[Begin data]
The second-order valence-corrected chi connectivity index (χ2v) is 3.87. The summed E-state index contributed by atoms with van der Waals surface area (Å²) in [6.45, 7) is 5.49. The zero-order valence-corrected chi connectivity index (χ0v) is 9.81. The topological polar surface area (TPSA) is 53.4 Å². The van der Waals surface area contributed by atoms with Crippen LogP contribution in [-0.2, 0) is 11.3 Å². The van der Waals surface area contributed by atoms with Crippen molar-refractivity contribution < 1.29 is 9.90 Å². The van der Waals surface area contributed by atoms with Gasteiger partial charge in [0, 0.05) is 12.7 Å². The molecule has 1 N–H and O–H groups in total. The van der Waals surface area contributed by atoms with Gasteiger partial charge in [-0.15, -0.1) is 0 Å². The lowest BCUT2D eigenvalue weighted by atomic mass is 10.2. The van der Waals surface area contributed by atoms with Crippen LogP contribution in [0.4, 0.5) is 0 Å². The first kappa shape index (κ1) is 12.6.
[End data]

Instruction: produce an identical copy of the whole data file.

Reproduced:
The second-order valence-corrected chi connectivity index (χ2v) is 3.87. The summed E-state index contributed by atoms with van der Waals surface area (Å²) in [6.45, 7) is 5.49. The zero-order valence-corrected chi connectivity index (χ0v) is 9.81. The topological polar surface area (TPSA) is 53.4 Å². The van der Waals surface area contributed by atoms with Crippen LogP contribution in [-0.2, 0) is 11.3 Å². The van der Waals surface area contributed by atoms with Crippen molar-refractivity contribution < 1.29 is 9.90 Å². The van der Waals surface area contributed by atoms with Gasteiger partial charge in [0, 0.05) is 12.7 Å². The molecule has 1 N–H and O–H groups in total. The van der Waals surface area contributed by atoms with Gasteiger partial charge in [-0.15, -0.1) is 0 Å². The lowest BCUT2D eigenvalue weighted by atomic mass is 10.2. The van der Waals surface area contributed by atoms with Crippen LogP contribution in [0.4, 0.5) is 0 Å². The first kappa shape index (κ1) is 12.6.